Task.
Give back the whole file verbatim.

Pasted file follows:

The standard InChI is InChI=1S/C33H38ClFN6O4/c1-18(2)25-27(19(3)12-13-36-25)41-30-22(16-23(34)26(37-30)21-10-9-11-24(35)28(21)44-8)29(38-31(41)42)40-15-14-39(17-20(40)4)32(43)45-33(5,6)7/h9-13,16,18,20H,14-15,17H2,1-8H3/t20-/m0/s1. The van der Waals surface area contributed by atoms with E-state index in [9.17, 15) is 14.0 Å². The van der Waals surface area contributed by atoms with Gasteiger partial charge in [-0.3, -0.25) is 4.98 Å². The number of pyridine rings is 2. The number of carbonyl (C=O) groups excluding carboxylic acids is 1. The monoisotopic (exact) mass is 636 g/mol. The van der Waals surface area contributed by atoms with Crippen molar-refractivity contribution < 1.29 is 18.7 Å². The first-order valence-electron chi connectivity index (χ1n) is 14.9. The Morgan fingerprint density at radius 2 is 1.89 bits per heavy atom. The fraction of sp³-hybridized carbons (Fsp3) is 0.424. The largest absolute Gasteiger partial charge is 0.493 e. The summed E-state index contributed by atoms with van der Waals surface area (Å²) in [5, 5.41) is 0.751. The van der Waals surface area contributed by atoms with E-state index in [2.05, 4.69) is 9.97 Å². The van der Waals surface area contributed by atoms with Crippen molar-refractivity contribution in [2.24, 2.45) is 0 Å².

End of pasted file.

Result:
The standard InChI is InChI=1S/C33H38ClFN6O4/c1-18(2)25-27(19(3)12-13-36-25)41-30-22(16-23(34)26(37-30)21-10-9-11-24(35)28(21)44-8)29(38-31(41)42)40-15-14-39(17-20(40)4)32(43)45-33(5,6)7/h9-13,16,18,20H,14-15,17H2,1-8H3/t20-/m0/s1. The van der Waals surface area contributed by atoms with E-state index in [9.17, 15) is 14.0 Å². The van der Waals surface area contributed by atoms with Gasteiger partial charge in [-0.3, -0.25) is 4.98 Å². The number of pyridine rings is 2. The number of carbonyl (C=O) groups excluding carboxylic acids is 1. The monoisotopic (exact) mass is 636 g/mol. The van der Waals surface area contributed by atoms with Crippen molar-refractivity contribution < 1.29 is 18.7 Å². The first-order valence-electron chi connectivity index (χ1n) is 14.9. The Morgan fingerprint density at radius 2 is 1.89 bits per heavy atom. The fraction of sp³-hybridized carbons (Fsp3) is 0.424. The largest absolute Gasteiger partial charge is 0.493 e. The summed E-state index contributed by atoms with van der Waals surface area (Å²) in [5, 5.41) is 0.751. The van der Waals surface area contributed by atoms with E-state index in [2.05, 4.69) is 9.97 Å². The van der Waals surface area contributed by atoms with Crippen molar-refractivity contribution in [2.24, 2.45) is 0 Å².